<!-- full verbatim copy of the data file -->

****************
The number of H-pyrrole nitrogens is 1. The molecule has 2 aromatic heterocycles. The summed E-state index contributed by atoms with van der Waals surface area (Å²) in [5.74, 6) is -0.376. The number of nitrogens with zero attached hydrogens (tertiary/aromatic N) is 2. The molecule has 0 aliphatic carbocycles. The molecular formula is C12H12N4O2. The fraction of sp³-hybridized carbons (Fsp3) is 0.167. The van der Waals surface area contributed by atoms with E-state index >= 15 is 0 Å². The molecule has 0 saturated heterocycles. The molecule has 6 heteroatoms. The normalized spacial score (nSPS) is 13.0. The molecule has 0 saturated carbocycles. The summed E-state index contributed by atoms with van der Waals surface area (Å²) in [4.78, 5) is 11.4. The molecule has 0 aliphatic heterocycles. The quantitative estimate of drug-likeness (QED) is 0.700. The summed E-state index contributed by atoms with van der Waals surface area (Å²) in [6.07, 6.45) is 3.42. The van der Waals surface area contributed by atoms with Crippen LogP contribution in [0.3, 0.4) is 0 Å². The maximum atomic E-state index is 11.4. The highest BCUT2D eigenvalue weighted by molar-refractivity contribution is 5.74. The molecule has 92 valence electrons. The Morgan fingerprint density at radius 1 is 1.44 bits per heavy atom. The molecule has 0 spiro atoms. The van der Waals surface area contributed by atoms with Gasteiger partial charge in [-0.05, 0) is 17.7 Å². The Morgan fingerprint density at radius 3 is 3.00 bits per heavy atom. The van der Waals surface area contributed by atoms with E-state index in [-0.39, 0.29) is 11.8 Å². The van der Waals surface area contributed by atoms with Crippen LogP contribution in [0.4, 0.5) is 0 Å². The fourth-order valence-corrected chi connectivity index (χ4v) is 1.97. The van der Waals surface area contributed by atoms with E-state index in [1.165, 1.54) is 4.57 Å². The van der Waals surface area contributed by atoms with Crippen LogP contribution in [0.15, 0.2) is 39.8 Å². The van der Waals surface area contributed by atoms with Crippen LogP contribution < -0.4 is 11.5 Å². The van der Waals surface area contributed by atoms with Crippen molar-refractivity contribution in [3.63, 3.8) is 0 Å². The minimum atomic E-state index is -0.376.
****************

The number of H-pyrrole nitrogens is 1. The molecule has 2 aromatic heterocycles. The summed E-state index contributed by atoms with van der Waals surface area (Å²) in [5.74, 6) is -0.376. The number of nitrogens with zero attached hydrogens (tertiary/aromatic N) is 2. The molecule has 0 aliphatic carbocycles. The molecular formula is C12H12N4O2. The fraction of sp³-hybridized carbons (Fsp3) is 0.167. The van der Waals surface area contributed by atoms with E-state index >= 15 is 0 Å². The molecule has 0 saturated heterocycles. The molecule has 6 heteroatoms. The normalized spacial score (nSPS) is 13.0. The molecule has 0 saturated carbocycles. The summed E-state index contributed by atoms with van der Waals surface area (Å²) in [4.78, 5) is 11.4. The molecule has 0 aliphatic heterocycles. The quantitative estimate of drug-likeness (QED) is 0.700. The summed E-state index contributed by atoms with van der Waals surface area (Å²) in [6.07, 6.45) is 3.42. The van der Waals surface area contributed by atoms with Crippen LogP contribution in [0.3, 0.4) is 0 Å². The maximum atomic E-state index is 11.4. The highest BCUT2D eigenvalue weighted by molar-refractivity contribution is 5.74. The molecule has 92 valence electrons. The Morgan fingerprint density at radius 1 is 1.44 bits per heavy atom. The molecule has 0 spiro atoms. The van der Waals surface area contributed by atoms with Gasteiger partial charge in [-0.05, 0) is 17.7 Å². The Morgan fingerprint density at radius 3 is 3.00 bits per heavy atom. The van der Waals surface area contributed by atoms with E-state index in [-0.39, 0.29) is 11.8 Å². The van der Waals surface area contributed by atoms with Crippen LogP contribution in [0.4, 0.5) is 0 Å². The fourth-order valence-corrected chi connectivity index (χ4v) is 1.97. The van der Waals surface area contributed by atoms with E-state index in [1.165, 1.54) is 4.57 Å². The van der Waals surface area contributed by atoms with Crippen LogP contribution in [0.15, 0.2) is 39.8 Å². The van der Waals surface area contributed by atoms with Crippen LogP contribution < -0.4 is 11.5 Å². The van der Waals surface area contributed by atoms with Crippen molar-refractivity contribution in [3.63, 3.8) is 0 Å². The minimum atomic E-state index is -0.376.